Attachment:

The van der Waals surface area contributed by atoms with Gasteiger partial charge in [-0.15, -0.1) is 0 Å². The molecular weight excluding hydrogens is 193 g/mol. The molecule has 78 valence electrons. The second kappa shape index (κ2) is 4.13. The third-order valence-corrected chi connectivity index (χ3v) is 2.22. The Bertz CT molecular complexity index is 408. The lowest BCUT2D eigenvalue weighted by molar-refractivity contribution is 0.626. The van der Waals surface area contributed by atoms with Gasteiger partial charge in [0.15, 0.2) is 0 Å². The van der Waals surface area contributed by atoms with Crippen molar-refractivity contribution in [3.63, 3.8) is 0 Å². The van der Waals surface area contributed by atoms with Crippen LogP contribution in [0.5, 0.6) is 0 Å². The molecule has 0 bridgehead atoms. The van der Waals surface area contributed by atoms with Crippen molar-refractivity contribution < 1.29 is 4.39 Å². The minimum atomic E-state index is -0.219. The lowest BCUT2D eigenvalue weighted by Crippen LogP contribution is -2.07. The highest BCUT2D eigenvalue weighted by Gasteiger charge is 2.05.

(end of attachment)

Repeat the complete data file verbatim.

The van der Waals surface area contributed by atoms with Gasteiger partial charge in [-0.15, -0.1) is 0 Å². The molecular weight excluding hydrogens is 193 g/mol. The molecule has 78 valence electrons. The second kappa shape index (κ2) is 4.13. The third-order valence-corrected chi connectivity index (χ3v) is 2.22. The Bertz CT molecular complexity index is 408. The lowest BCUT2D eigenvalue weighted by molar-refractivity contribution is 0.626. The van der Waals surface area contributed by atoms with Gasteiger partial charge in [0.15, 0.2) is 0 Å². The van der Waals surface area contributed by atoms with Crippen molar-refractivity contribution in [3.63, 3.8) is 0 Å². The van der Waals surface area contributed by atoms with Crippen LogP contribution in [0.5, 0.6) is 0 Å². The molecule has 0 bridgehead atoms. The van der Waals surface area contributed by atoms with Crippen molar-refractivity contribution < 1.29 is 4.39 Å². The minimum atomic E-state index is -0.219. The lowest BCUT2D eigenvalue weighted by Crippen LogP contribution is -2.07. The highest BCUT2D eigenvalue weighted by Gasteiger charge is 2.05.